Insights Nigel Fairbrass

Spin Dictators: The Changing Face of Tyranny in the 21st Century – Eterna’s Book Club

“The point of modern propaganda isn’t only to misinform or push an agenda. It is to exhaust your critical thinking, to annihilate truth.” – Garry Kasparov

The recent leak of US intelligence papers, and the revelation that a million or more US citizens are employed by the country’s intelligence “industry,” has been a reminder of the enduring contradiction between the democratic civil liberties we celebrate and the constraints on those liberties deemed necessary for our security. Balancing these opposing forces, and curbing the power of an over-mighty state, is the job of democratically elected officials. But it is an inescapable paradox that the freedoms enjoyed by western liberal democracies – of association, expression, and movement – create the perfect conditions for malign actors to plot violence and threaten the very viability of the system which offers them sanctuary.

It is this paranoia, in democracy’s ability to be defeated from within, that fuels the third read of Eterna’s Book Club:

Spin Dictators: The Changing Face of Tyranny in the 21st Century (2022)

In it, Russian economist Sergei Guriev and American political scientist Daniel Treisman examine the transition of 20th century authoritarians who used an unsubtle mix of fear, intimidation, and violence to exercise power, to what they term the “spin dictators” of the 21st century. These new spin dictators outwardly preach democratic values and accountability, yet secretly subvert and weaponise it to consolidate their power base.

Guriev and Triesman argue that this trend to “spin” dictatorships poses an existential risk to all true democracies. By cynically using democratic norms to undermine rather than reinforce the accountability of power to the people, spin dictators, they argue, are stifling confidence and public trust in democracy as a political movement. As belief in democracy to deliver security and a better standard of living diminishes, other political systems that promise greater delivery, appear more attractive. It is these pseudo-democrats that Spin Dictators holds up as being the most insidious threat to western democratic traditions.

But all political systems are unique and operate on a spectrum between enlightened and exploitative. And as Churchill said, “democracy is the worst form of government – except for all the others that have been tried.” The tidy dichotomy Spin Dictators proposes, between fear and spin, is a contrivance that does not quite stand up under the weight of historical analysis the authors subject it to. In fact, it is impossible to escape the sense that the entire proposition is just a convenient vehicle for Guriev and Triesman to demonstrate their (admittedly exhaustive) knowledge of tyrants through the 20th century.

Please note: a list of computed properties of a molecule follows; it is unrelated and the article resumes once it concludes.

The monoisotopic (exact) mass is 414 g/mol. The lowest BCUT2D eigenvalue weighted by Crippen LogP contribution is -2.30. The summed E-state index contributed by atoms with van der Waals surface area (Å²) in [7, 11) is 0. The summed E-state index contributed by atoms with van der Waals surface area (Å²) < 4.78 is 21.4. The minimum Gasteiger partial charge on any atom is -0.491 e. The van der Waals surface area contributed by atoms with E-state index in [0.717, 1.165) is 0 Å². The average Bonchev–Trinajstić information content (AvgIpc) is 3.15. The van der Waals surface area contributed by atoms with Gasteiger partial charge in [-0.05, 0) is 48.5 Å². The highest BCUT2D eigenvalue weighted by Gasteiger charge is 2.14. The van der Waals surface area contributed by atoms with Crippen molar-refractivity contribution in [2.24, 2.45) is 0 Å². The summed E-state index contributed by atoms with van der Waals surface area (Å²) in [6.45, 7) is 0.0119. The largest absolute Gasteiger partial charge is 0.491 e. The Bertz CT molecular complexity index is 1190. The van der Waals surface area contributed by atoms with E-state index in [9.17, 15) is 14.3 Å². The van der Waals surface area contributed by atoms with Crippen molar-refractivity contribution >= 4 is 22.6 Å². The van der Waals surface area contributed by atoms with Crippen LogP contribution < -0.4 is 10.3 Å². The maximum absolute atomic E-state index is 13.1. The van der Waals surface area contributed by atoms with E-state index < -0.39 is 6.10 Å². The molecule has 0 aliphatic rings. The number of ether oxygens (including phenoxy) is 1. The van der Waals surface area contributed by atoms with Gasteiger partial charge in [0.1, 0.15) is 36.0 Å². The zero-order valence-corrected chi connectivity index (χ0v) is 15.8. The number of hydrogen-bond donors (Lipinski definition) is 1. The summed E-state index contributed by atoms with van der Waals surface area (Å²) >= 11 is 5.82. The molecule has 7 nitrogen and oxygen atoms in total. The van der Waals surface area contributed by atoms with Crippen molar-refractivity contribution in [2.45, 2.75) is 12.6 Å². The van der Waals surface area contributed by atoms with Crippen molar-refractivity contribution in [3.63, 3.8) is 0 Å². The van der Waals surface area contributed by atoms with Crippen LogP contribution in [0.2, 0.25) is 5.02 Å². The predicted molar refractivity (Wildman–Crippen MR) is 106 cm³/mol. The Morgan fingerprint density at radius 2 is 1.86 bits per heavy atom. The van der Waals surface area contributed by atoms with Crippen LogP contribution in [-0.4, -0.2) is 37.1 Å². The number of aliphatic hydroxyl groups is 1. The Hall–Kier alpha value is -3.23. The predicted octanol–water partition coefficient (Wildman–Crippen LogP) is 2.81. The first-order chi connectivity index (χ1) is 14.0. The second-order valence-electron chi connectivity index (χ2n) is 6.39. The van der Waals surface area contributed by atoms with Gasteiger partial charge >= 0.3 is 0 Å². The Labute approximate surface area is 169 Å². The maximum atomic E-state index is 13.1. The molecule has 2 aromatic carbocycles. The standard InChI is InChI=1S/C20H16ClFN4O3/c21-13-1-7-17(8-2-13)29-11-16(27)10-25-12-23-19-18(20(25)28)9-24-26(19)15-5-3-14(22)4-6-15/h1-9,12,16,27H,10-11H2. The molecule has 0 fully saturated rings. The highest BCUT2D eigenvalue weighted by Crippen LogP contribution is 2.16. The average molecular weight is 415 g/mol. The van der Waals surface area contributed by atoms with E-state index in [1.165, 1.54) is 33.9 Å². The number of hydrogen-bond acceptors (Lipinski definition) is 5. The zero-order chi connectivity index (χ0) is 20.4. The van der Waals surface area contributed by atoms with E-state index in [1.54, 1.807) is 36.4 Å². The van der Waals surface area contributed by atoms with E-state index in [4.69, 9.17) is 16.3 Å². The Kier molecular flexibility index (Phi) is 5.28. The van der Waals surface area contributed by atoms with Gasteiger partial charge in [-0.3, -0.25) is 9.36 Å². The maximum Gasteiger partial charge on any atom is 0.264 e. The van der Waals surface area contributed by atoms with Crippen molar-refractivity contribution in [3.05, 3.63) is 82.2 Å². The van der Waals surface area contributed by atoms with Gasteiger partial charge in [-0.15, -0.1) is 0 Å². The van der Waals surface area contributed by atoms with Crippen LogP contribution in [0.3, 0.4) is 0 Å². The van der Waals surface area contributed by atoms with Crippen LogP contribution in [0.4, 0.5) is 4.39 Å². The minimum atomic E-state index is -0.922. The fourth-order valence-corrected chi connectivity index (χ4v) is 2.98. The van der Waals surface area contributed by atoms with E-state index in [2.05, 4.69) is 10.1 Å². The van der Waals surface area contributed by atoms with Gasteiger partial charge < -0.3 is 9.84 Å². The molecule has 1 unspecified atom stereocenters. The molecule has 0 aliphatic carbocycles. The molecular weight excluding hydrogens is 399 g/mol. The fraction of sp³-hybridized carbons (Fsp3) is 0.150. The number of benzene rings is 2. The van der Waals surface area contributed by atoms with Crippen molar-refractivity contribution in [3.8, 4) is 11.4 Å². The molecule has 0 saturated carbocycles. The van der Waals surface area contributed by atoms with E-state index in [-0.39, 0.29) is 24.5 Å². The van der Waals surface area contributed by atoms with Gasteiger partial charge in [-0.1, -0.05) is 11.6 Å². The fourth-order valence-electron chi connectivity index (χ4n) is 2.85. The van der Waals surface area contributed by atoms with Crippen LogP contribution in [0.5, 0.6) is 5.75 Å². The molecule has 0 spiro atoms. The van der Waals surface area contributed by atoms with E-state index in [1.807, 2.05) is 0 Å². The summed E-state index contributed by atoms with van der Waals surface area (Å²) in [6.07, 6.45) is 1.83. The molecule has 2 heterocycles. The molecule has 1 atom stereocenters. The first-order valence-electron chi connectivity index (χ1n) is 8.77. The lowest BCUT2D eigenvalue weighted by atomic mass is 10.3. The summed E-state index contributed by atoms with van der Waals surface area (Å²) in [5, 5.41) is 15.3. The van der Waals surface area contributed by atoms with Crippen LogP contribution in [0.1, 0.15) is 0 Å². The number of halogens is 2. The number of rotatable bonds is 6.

Eventually though, the inconsistencies in their thesis become impossible to ignore and the authors are forced to acknowledge that the spin dictator conceit breaks down under closer examination.  Some leaders use a mix of spin and fear, others like Trump are unsuccessful in taking on democratic institutions. Some leaders hail from the left and some from the right of the political spectrum. Some are populists who attack elites and the deep state. Some are deep state elites or representatives of traditional values, fighting modernisers who would disrupt the status quo.

It is in their methods that the most compelling commonalities emerge. Guriev and Triesman acknowledge that while the tools of control may have changed over the centuries, the fundamental objectives for any aspiring authoritarian remain much the same. All dictators fight to control both the message and the medium. In Nazi Germany, Hitler burned books and stationed censors inside newspapers. In Putin’s Russia, the state similarly shuts down media outlets and regulates the message by hiring thousands of online commentators and trolls. 

What is surprising is that in an age of extreme digital transparency, totalitarian states are still able to exert the near perfect power that they do. Whether it is China, Russia, Turkey, North Korea, or even increasingly India, states can quell dissent by shutting down websites, slowing download speeds, or flooding social media with commentators to control opinion. As the authors say:

“Spin dictators survive not by disrupting rebellion, but by removing the desire to rebel.”

But even as Guriev and Triesman argue for the contrivance of the spin dictator, we see their examples gravitating towards more traditional forms of intimidation. Putin’s Russia resembles a totalitarian state more and more every day, with no political opposition or free press. China’s police stations across Europe testify to the extension of a highly coercive state infrastructure; Iran’s Revolutionary Guard also now seems to suppress dissent with impunity beyond the country’s borders; and even India’s recent crackdown on the BBC suggests that the world’s most populous nation is falling under the spell of a strongman culture. And technology now offers a chilling point of escalation. The potent power of AI to create utterly convincing alternate realities, seems to offer aspiring dictators a terrifying new tool of oppression.

For those hoping that Spin Dictators offers a detailed examination of the dark arts in population control – as practiced by the world’s most ruthless leaders – you will be disappointed.  It is more political science than political manual.  But if you are looking for a chilling reminder of the fragility of our political system, and how it can be lost through an almost imperceptible decline in trust and confidence, Spin Dictators is an important wake-up call.